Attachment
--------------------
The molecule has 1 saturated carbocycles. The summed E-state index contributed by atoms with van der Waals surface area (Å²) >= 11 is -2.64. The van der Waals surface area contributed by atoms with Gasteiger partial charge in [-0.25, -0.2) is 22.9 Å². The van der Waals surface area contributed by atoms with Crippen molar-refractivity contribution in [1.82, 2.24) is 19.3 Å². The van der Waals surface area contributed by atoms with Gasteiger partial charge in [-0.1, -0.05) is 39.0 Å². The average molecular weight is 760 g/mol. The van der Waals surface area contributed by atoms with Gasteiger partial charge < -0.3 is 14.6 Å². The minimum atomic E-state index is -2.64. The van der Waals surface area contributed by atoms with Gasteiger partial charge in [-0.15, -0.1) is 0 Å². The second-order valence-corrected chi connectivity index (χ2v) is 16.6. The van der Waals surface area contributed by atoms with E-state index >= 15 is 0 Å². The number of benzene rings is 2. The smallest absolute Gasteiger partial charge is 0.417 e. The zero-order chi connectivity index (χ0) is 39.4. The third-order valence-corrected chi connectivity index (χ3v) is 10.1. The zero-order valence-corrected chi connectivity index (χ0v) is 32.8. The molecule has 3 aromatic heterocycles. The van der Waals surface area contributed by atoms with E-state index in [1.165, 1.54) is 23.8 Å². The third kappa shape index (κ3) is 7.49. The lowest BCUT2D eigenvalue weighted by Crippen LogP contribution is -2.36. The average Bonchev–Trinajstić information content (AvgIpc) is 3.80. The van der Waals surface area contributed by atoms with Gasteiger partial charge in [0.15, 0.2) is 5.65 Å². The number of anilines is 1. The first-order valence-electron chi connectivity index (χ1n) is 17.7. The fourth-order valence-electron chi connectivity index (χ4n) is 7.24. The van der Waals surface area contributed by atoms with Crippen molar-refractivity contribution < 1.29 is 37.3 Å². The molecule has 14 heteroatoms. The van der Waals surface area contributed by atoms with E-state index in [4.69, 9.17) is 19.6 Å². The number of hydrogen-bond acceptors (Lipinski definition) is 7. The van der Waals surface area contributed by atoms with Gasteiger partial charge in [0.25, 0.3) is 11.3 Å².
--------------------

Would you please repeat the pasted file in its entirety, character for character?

The molecule has 1 saturated carbocycles. The summed E-state index contributed by atoms with van der Waals surface area (Å²) >= 11 is -2.64. The van der Waals surface area contributed by atoms with Gasteiger partial charge in [-0.25, -0.2) is 22.9 Å². The van der Waals surface area contributed by atoms with Crippen molar-refractivity contribution in [1.82, 2.24) is 19.3 Å². The van der Waals surface area contributed by atoms with Gasteiger partial charge in [-0.1, -0.05) is 39.0 Å². The average molecular weight is 760 g/mol. The van der Waals surface area contributed by atoms with Gasteiger partial charge < -0.3 is 14.6 Å². The minimum atomic E-state index is -2.64. The van der Waals surface area contributed by atoms with Gasteiger partial charge in [-0.15, -0.1) is 0 Å². The second-order valence-corrected chi connectivity index (χ2v) is 16.6. The van der Waals surface area contributed by atoms with E-state index >= 15 is 0 Å². The number of benzene rings is 2. The smallest absolute Gasteiger partial charge is 0.417 e. The zero-order chi connectivity index (χ0) is 39.4. The third-order valence-corrected chi connectivity index (χ3v) is 10.1. The zero-order valence-corrected chi connectivity index (χ0v) is 32.8. The molecule has 3 aromatic heterocycles. The van der Waals surface area contributed by atoms with E-state index in [1.165, 1.54) is 23.8 Å². The third kappa shape index (κ3) is 7.49. The lowest BCUT2D eigenvalue weighted by Crippen LogP contribution is -2.36. The average Bonchev–Trinajstić information content (AvgIpc) is 3.80. The van der Waals surface area contributed by atoms with Gasteiger partial charge in [0.15, 0.2) is 5.65 Å². The number of anilines is 1. The first-order valence-electron chi connectivity index (χ1n) is 17.7. The fourth-order valence-electron chi connectivity index (χ4n) is 7.24. The van der Waals surface area contributed by atoms with Crippen molar-refractivity contribution < 1.29 is 37.3 Å². The molecule has 14 heteroatoms. The van der Waals surface area contributed by atoms with E-state index in [4.69, 9.17) is 19.6 Å². The number of hydrogen-bond acceptors (Lipinski definition) is 7. The van der Waals surface area contributed by atoms with Gasteiger partial charge in [0.25, 0.3) is 11.3 Å².